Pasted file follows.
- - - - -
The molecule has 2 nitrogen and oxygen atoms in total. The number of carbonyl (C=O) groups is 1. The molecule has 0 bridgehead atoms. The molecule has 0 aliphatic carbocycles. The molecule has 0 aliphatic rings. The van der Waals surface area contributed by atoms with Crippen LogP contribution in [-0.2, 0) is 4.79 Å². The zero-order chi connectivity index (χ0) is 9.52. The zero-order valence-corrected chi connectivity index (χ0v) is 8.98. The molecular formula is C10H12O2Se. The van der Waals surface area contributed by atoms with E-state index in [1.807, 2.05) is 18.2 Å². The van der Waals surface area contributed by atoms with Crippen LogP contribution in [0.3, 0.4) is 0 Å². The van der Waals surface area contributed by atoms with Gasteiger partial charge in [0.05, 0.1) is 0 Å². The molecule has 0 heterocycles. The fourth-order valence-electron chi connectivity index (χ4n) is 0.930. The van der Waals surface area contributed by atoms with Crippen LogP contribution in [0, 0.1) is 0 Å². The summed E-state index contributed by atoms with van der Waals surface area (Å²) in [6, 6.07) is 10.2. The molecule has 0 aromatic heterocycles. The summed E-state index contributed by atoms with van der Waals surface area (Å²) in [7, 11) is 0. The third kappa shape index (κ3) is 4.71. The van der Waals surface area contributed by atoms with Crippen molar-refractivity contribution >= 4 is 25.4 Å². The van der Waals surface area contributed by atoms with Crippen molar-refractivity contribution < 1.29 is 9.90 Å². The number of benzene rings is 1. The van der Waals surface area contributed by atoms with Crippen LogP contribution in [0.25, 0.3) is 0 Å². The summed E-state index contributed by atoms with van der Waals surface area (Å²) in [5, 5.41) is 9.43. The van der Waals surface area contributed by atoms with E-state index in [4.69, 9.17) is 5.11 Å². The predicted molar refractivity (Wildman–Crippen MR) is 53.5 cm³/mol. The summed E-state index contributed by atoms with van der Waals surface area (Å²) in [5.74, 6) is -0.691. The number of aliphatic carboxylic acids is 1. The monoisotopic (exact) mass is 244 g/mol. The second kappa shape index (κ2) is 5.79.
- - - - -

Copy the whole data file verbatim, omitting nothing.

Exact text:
The molecule has 2 nitrogen and oxygen atoms in total. The number of carbonyl (C=O) groups is 1. The molecule has 0 bridgehead atoms. The molecule has 0 aliphatic carbocycles. The molecule has 0 aliphatic rings. The van der Waals surface area contributed by atoms with Crippen LogP contribution in [-0.2, 0) is 4.79 Å². The zero-order chi connectivity index (χ0) is 9.52. The zero-order valence-corrected chi connectivity index (χ0v) is 8.98. The molecular formula is C10H12O2Se. The van der Waals surface area contributed by atoms with E-state index in [1.807, 2.05) is 18.2 Å². The van der Waals surface area contributed by atoms with Crippen LogP contribution in [0.3, 0.4) is 0 Å². The van der Waals surface area contributed by atoms with Gasteiger partial charge in [0.05, 0.1) is 0 Å². The molecule has 0 heterocycles. The fourth-order valence-electron chi connectivity index (χ4n) is 0.930. The van der Waals surface area contributed by atoms with Crippen LogP contribution in [0, 0.1) is 0 Å². The summed E-state index contributed by atoms with van der Waals surface area (Å²) in [6, 6.07) is 10.2. The molecule has 0 aromatic heterocycles. The summed E-state index contributed by atoms with van der Waals surface area (Å²) in [7, 11) is 0. The third kappa shape index (κ3) is 4.71. The van der Waals surface area contributed by atoms with Crippen molar-refractivity contribution >= 4 is 25.4 Å². The van der Waals surface area contributed by atoms with Crippen molar-refractivity contribution < 1.29 is 9.90 Å². The number of benzene rings is 1. The van der Waals surface area contributed by atoms with Crippen LogP contribution in [0.25, 0.3) is 0 Å². The summed E-state index contributed by atoms with van der Waals surface area (Å²) in [5, 5.41) is 9.43. The van der Waals surface area contributed by atoms with E-state index in [4.69, 9.17) is 5.11 Å². The predicted molar refractivity (Wildman–Crippen MR) is 53.5 cm³/mol. The summed E-state index contributed by atoms with van der Waals surface area (Å²) in [5.74, 6) is -0.691. The number of aliphatic carboxylic acids is 1. The monoisotopic (exact) mass is 244 g/mol. The second kappa shape index (κ2) is 5.79.